“Maybe it’s the grandmother in me,” Hillary Clinton said Monday, “but I believe that part of public service is planting trees under whose shade you’ll never sit.”
The line, which can be attributed to a Canadian farmer named Nelson Henderson, came toward the end of Clinton’s economic address at The New School in Manhattan, but it neatly summarizes the entirety of her agenda.
It’s when Clinton is describing big-picture policies that she sounds most at ease. But when it comes to Hopes and Dreams and Everyday Americans, she sounds like latter-day Bruce Springsteen.
On his 2009 album Working on a Dream he sang of the “Queen of the Supermarket” who bags his groceries amid the “aisles and aisles of dreams.” You get the feeling, listening to the song, that Springsteen, however noble his intention to pay tribute to the average worker, has probably not set foot in a supermarket in a very, very long time.
Likewise Clinton uneasily meditated on the plight of “the single mom” but it wasn’t clear if this was one particular mom or a composite of many moms or just the proverbial single mom, or “the grandmother” who provides child care but can’t live on her paycheck, or “the young entrepreneur” who wants to buy a bowling alley, or the “millions of hardworking Americans [who] tell similar stories.”
In preparation for today’s speech, Clinton and her aides reportedly spent months consulting with over 200 domestic policy advisers, including Neera Tanden, an adviser for her 2008 White House bid, and two former Obama Administration aides: Christina Romer and Jared Bernstein.
Standing in front of 12 American flags at a Hillaryclinton.com-stamped lectern, Clinton spent 45 minutes making a series of ambitious policy promises to the packed West Village auditorium: higher incomes for the middle class through a change to the tax code to incentivize companies to “share profits with their employees”; the appointment of harsher bank regulators; “breaking down barriers” to get more Americans—“especially women”—into the workforce; increased investment in clean renewable energy; “comprehensive immigration reform”; and the reining in of “excessive risks on Wall Street.”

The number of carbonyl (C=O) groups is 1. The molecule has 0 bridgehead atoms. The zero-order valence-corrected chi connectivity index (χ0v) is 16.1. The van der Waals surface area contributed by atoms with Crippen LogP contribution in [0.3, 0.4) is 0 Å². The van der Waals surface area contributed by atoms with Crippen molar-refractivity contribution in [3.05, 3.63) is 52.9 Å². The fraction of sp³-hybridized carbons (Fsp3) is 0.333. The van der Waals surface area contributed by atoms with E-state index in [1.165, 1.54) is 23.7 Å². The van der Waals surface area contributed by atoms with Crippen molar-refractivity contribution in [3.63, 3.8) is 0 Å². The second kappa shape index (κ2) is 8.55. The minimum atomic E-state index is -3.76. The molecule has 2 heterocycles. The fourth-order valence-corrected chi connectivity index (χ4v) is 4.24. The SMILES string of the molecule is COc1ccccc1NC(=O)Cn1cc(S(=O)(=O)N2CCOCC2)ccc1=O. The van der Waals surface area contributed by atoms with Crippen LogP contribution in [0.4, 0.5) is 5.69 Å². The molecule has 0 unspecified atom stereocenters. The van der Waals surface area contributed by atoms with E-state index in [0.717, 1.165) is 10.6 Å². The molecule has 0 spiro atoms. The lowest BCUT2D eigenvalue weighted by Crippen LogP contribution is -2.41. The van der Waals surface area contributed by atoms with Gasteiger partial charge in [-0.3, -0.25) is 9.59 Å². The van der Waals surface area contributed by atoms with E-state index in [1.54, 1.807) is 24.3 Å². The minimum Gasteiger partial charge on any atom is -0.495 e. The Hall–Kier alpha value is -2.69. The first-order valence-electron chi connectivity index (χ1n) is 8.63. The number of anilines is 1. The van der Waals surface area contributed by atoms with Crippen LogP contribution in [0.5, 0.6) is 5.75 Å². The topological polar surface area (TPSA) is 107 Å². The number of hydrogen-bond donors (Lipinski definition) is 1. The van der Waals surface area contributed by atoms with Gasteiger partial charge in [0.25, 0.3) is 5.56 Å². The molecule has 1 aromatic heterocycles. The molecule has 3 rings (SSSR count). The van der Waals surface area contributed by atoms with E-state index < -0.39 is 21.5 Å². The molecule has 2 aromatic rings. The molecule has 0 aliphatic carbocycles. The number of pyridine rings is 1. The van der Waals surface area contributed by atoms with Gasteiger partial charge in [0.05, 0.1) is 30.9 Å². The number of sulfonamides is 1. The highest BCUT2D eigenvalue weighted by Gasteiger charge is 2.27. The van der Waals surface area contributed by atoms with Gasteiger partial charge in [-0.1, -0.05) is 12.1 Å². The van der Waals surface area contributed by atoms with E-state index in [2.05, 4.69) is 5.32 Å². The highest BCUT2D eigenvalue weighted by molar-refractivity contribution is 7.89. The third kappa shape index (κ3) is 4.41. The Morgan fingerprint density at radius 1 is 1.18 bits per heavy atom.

Clinton’s economic philosophy is preventive rather than prescriptive.
She criticized short-term fixes for financial woes and decried a business environment which emphasizes end-of-quarter numbers rather than overall health.
Clinton focused her fire at the Republican field, hitting Marco Rubio, Scott Walker, and Jeb Bush by name, and tearing into trickle-down policies which, she claimed, have consistently led to disasters that Democrats, including her husband, have been forced to bail the country out of. Her Democratic rivals went unacknowledged, but traces of their influence were everywhere.
She borrowed the Howard Beale rallying cries of Elizabeth Warren and her left-wing primary rival Bernie Sanders, but adapted them to fit her tamer message. (In May, when The New Yorker asked Warren if Clinton was co-opting her message, Warren responded, “Eh.”)
Whereas Warren declares “the game rigged,” Clinton said (as she has since her April announcement) that families feel “the deck is stacked.”
And the Sanders line, “If a bank is too big to fail, it is too big to exist,” was edited to say the regulators she appoints will “understand that too big to fail is still too big a problem.”
Warren and Sanders have called for jail time for big bank CEOs who helped cause the financial crisis. Clinton tiptoed up to that line and then ran away scared.
“While institutions have paid large fines and, in some cases, admitted guilt,” Clinton said, “too often it has seemed that the human beings responsible get off with limited consequences or none at all, even when they’ve already pocketed the gains.” She continued, “This is wrong, and on my watch it will change.” How? She didn’t say, instead promising, as another Democratic Martin O’Malley did last week, that she would “rein in” Wall Street. “Over the course of this campaign,” she said, “I will offer plans to rein in excessive risks on Wall Street and ensure that stock markets work for everyday investors, not just high-frequency traders and those with the best or fastest connections.”